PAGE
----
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OLED Television -- the next big thing

ces 2013 review new manufacturing process energy efficiency

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#1 Hum

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Posted 18 January 2013 - 23:45

OLED TVs I saw represented the most impressive change from what I'm currently getting from my 1080p TVs.

Don't get me wrong—there's a lot to like about Ultra HD TVs. Certainly the high-resolution 4K screens look great and let you get incredibly close to the TV without seeing any visible pixel grid (called the "screen-door effect"). For many of us, this means that you'll be able to get a larger screen while maintaining the same seating distance.

And for now, OLED manufacturers are having a tough time making larger OLED sets; the current size limitation is about 55 or 56 inches. At CES, we saw Ultra HD prototypes as large as 110 inches, and the few already being sold are 84-inchers. During the show, several companies announced models in the 55- to 75-inch range, a more suitable size for most prospective buyers, although I question whether a 55-inch Ultra HD TV can adequately showcase the higher resolution.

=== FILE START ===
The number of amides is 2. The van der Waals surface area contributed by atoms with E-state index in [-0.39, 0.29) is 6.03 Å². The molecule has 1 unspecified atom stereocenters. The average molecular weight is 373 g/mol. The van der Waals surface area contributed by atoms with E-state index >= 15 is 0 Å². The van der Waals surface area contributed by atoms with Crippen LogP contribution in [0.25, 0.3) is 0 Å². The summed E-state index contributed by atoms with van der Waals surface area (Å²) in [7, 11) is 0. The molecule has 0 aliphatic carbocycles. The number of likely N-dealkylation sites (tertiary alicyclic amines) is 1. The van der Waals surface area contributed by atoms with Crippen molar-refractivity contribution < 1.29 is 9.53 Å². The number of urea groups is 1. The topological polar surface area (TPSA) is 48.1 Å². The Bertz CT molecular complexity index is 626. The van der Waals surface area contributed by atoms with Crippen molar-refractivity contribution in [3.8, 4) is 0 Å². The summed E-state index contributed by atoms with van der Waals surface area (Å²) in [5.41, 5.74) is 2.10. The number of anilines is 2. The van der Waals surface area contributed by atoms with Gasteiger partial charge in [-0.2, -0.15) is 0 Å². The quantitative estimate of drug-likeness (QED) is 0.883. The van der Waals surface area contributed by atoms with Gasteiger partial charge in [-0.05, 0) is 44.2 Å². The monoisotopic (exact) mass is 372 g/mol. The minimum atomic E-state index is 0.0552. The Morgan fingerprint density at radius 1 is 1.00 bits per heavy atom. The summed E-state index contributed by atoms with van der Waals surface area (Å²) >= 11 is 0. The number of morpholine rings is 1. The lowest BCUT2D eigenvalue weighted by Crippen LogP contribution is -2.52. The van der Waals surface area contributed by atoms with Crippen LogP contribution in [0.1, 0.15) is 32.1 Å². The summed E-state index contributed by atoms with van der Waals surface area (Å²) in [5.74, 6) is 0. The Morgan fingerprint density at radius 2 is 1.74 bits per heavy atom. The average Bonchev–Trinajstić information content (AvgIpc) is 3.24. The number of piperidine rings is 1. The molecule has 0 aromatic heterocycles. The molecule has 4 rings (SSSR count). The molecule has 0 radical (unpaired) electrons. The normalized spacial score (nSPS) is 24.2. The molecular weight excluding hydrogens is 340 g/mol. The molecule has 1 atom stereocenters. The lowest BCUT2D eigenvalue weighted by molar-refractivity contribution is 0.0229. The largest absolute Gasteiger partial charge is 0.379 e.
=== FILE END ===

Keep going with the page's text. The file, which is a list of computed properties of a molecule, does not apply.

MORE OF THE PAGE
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It's also likely that Ultra HD TV prices will fall faster than those of OLED sets. Ultra HDs are essentially LCD TVs with a higher pixel density, so they can be manufactured on the same production lines as standard LCDs. OLED TVs require a new manufacturing process, and yields so far haven't been great, which will likely keep prices high for a longer period of time.

But that's also Ultra HD TV's weakness: These 4K sets essentially remain LCD TVs, with many of that format's drawbacks—most notably backlight-uniformity issues, limited viewing angles, and often, mediocre contrast levels. Yes, the images look sharper, but most viewers will notice it only with top-quality source material, and 4K Blu-rays are at least a year away.

OLED, however, is a new type of TV, and it's the perfect vehicle for demonstrating that image detail is only one of a handful of attributes that contribute to great-looking picture. OLED TVs feel to me like an entirely new TV-viewing experience. Blacks levels are so deep that you to need see them to believe them.

In the first OLED demo I ever saw a few years ago—in room that could go almost absolutely dark—the TV seemed to disappear when the lights turned off; the images seemed to float in space.

OLEDs also deliver ultra-high-contrast images, with bold, vibrant colors that jump off the screen. Add with better-than-plasma brightness, unlimited viewing angles, and energy efficiency that trumps even LED-based LCD TVs, OLED delivers a dynamic viewing experience.

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#2 Fahim S.

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Posted 18 January 2013 - 23:50